Just months before starting her PhD, Jessica Varner and her partner bought a small house built in 1798. Located on tidal wetlands along Connecticut’s Patchogue River, the former residence of an ironworker had endured over two centuries of history and neglect.
As Varner began to slowly restore the house — discovering its nail-less construction and thin horsehair plaster walls, learning plumbing skills, and burning oyster shells to make lime wash — she discovered a deep connection between her work inside and outside academia.
For her dissertation in MIT’s History, Theory and Criticism of Architecture and Art program, Varner had been investigating how the chemical industry wooed the building and construction industry with the promise of “invisible,” “new,” and “durable” synthetic materials at the turn of the 20th century. In the process, these companies helped transform modern architecture while also disregarding or actively obscuring the health and environmental risks posed by these materials. While researching the history of these dyes, additives, and foams, Varner was also considering the presence of similar synthetics in her own new home.
Coming into closer contact with these types of materials as a builder herself gave Varner a new perspective on the widespread implications of her research. “I think with my hands … and both projects began to inform each other,” she says. “Making and writing at the same time, I’m amazed how much this house is a part of the work.”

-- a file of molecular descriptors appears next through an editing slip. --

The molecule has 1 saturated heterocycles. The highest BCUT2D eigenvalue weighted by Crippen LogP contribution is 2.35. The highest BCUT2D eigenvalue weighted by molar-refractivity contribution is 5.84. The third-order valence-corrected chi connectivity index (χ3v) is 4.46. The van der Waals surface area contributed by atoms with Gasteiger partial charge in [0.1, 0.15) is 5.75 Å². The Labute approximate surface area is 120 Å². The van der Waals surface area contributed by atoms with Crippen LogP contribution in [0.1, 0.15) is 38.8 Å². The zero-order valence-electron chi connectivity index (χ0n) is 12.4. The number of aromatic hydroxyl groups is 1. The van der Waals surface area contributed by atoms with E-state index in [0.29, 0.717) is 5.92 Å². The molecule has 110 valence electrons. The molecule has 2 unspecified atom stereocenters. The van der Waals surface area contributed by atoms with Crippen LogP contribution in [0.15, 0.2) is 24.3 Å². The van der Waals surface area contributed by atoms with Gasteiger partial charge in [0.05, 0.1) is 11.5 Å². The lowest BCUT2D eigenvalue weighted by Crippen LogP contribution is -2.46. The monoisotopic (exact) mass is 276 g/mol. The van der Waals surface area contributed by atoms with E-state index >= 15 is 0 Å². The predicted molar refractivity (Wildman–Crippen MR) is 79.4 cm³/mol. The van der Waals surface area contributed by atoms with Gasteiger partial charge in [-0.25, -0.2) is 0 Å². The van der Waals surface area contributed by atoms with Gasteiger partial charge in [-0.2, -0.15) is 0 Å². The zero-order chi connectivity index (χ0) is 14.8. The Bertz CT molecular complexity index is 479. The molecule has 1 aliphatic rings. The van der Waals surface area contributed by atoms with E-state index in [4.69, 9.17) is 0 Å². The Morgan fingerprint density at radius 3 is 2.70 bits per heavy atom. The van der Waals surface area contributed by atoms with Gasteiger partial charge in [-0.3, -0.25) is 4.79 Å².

The reverse proved true as well. Next year Varner will launch the Black House Project, an interdisciplinary artist-in-residence space on the Connecticut property. Artists who participate will be asked to engage with a seasonal theme relating to the intersection of history, environment, and community. The inaugural theme will be, “building from the ashes,” with a focus on burning and invasive species.
A personal chemical history
The chemical industry has a longer history for Varner than she even initially understood: She comes from a long line of farming families in Nebraska, a state with a complex relationship with the agricultural-chemical industry.